Chris Ferri bowls during a "Can Doers Bowling League" game May 5, 2012, at the Eagle Lanes Bowling Center on Dover Air Force Base, Del. The "Can Doers Bowling League" is comprised of military dependants who have intellectual or physical disabilities. (U.S. Air Force photo by Senior Airman Matthew Hubby)
Nick Ferri, right, secretary of the "Can Doers Bowling League," gives bowling advice to Marc Matague May 5, 2012, during a league game at the Eagle Lanes Bowling Center on Dover Air Force Base, Del. The "Can Doers Bowling League" is comprised of military dependants who have intellectual or physical disabilities. The "Can Doers Bowling League" is an open league with a flexible schedule allowing members to enter the league at any time, or miss a game without penalty. (U.S. Air Force photo by Senior Airman Matthew Hubby)
by Senior Airman Matthew Hubby
436th Airlift Wing Public Affairs
5/8/2012 - DOVER AIR FORCE BASE, Del. -- The Airmen & Family Readiness Center and the Eagle Lanes Bowling Center, both at Dover Air Force Base, Del., have partnered and begun a "Can Doers Bowling League," May 5.
The league caters to the intellectually and physically disabled dependants of service members in the area. There is no age or disability-related restrictions for participation, and the goal is to accommodate the bowler to create an enjoyable experience.
The league will be managed like other bowling leagues where teams are established to bowl weekly for 12 weeks. It will be an open league, with a flexible schedule allowing members to enter the league at any time or miss a game without penalty.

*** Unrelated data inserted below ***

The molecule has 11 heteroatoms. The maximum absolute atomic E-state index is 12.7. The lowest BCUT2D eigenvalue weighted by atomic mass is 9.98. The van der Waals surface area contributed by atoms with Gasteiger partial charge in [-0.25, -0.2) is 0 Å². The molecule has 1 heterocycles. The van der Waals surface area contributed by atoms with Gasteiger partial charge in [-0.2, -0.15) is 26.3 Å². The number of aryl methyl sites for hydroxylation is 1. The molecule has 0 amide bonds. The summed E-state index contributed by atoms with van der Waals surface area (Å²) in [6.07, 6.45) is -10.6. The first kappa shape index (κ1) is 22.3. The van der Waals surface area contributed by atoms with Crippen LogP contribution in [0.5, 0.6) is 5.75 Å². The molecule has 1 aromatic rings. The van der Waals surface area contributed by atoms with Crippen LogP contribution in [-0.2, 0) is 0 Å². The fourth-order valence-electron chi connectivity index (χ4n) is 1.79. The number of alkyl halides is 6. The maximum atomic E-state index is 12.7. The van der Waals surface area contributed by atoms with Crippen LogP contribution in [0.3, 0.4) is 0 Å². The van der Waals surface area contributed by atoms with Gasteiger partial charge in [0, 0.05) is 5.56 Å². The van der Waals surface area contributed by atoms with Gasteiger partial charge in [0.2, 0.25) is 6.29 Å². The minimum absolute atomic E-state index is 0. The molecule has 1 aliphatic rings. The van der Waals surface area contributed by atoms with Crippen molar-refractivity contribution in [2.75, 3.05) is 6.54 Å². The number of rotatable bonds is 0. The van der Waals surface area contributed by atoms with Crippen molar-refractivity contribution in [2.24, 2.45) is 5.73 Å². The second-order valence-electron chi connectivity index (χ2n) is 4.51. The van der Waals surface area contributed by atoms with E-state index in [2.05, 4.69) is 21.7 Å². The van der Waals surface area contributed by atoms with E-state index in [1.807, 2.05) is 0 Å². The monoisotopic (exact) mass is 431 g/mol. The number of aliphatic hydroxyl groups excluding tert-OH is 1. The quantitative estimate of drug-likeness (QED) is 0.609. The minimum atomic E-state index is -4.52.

All participants will receive a trophy, which will be presented at a party held after the season is complete. Cost is $6 for three games per night and includes the cost of shoes.
"We've been trying to develop new programs aimed at our families and children here, and this is one particular [demographic] that is often neglected. We have a lot of special needs children come in and bowl with their families, so we wanted to give them an opportunity to come in and socialize together," said Lorraine Padgett, the assistant manager of the ELBC with the 436th Force Support Squadron.
Nick Ferri, secretary for the "Can Doers Bowling League," approached Padgett with the proposal for the league, saying he had already set up a similar league at the United States Naval Academy at Annapolis, Md.
"It was the perfect time for Nick to approach me with this idea, as I had been trying to coordinate something myself. He volunteered to be league secretary to help get us started, get it going and give us his expertise," said Padgett.
The focus is on family, said Ferri. Military life can be stressful, with long periods of separation. The demands of having a disabled child - which can be very involved and taxing - can add even more stress to a family. The league is a place where both parents and children can go to socialize with others. It also allows the children and parents to forge strong bonds with others who are dealing with similar circumstances.
"You see a lot of friendships develop over time. In the end you see some big changes in the [participants] when they get to socialize with each other," said Ferri.
At the May 5 game, Chris Ferri and Marc Matague, members of the "Can Doers Bowling League," said they enjoyed their first game and were looking forward to more in the future.
"It's a blast! Can't wait for next week," said Chris Ferri. "Thanks for a great time!"
After completing his set, Matague asked, "Think I'll win a trophy?"
5/15/2012 2:50:43 PM ET Lorraine Nice concept how can I get some information on doing something like this for my lanes here at West Virginia University I believe I met you at a ball drilling seminar back in October near York Pa. Any info will be helpfulThanksBryan